Two stories about rivers today, folks, one shockingly unhelpful and one possibly really helpful...
The first river story is a tragic one, that of the Albert Pike Campground on the Little Missouri River in Arkansas. The campground lies - or rather, lay - next to the Little Missouri River along a flat, wooded area built up with a mixture of rustic cabins and tent sites. In addition to the natural beauty - isolated lowlands beside the river surrounded by steep hills leading away from the river, one of the attractions of the area is the remoteness, the lack of cell phone reception or any input from the outside world - including any warning system or radio tower (that fell two years ago in the windstorms that eventually knocked out Ohio schools for a week.)
The typical river level just downstream from the campground runs near three feet deep with a volume of fifty cubic feet of water per second, flows that can lead to a nice, relaxing downstream paddle or even to children splashing away in the river while parents casually watched nearby. On the morning of June 11th, however, the drainage from thunderstorms in the area - thunderstorms that brought up to ten inches of rain overnight - rushed down the hillsides and funneled into the Little Missouri (nice video of the storms and the topography here), raising that river level from 3 feet to 23.3 feet, taking the flow of the river from 50 cubic feet per second to somewhere over 20,000 cubic feet per second. The graphs - posted by the Outside Blog - speak volumes.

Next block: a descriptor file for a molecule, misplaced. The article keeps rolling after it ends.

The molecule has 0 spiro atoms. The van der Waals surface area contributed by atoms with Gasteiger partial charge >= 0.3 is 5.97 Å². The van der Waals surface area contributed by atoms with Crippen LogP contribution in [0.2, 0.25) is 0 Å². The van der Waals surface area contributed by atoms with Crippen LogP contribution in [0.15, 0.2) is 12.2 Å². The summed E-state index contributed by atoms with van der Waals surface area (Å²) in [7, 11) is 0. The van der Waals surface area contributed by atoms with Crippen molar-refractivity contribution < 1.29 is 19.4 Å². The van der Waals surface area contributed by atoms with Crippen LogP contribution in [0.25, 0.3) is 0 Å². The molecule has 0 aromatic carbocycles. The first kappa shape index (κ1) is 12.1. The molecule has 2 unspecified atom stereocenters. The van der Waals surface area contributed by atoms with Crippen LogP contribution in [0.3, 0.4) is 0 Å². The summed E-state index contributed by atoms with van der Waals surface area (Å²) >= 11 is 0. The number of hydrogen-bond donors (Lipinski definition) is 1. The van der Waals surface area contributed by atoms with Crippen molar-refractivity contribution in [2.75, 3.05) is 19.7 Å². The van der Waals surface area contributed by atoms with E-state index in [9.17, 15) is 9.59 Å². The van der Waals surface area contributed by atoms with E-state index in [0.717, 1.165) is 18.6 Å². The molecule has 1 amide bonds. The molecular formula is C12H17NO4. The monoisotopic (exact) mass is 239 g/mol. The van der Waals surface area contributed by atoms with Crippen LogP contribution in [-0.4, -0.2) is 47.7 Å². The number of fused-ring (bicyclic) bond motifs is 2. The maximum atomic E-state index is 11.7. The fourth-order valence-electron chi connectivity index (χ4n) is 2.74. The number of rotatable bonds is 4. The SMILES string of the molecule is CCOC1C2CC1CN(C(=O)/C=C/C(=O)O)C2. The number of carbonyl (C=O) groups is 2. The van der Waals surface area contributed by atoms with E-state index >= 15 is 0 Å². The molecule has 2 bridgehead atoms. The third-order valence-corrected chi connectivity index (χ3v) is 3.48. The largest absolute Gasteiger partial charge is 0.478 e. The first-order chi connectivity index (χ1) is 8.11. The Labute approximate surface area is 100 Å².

Those people never had a chance.
The second river tale is one that might...might have a happier ending. This is the story of the Atchafalaya, a river and swamp that branches off from the Mississippi River at the Old River Control site of the Army Corps of Engineer's continuing battle to keep water flowing in the Mississippi River channel instead of diverting into the Atchafalaya and finding a new path to the Gulf of Mexico.
At the moment, the Army Corp keeps seventy percent of the upper Mississippi's flow heading into the lower Mississippi and allows thirty percent to head off into the Atachafalaya. Paul Kemp, an Audubon Society scientist, suggest in National Geogpraphic this week that the ratio be shifted so that more water flows into the lower Mississippi - more like 80-20 - and that a number of upstream dams be opened so that the flow increases even more to push the flow through New Orleans even higher and to help keep the Deepwater Horizon oil spill at bay.
The Mississippi will not be able to keep the oil at bay indefinitely, however. The river's flow naturally declines each summer, and by August, Kemp's idea will no longer be effective.If only we could stop the oil leak before August...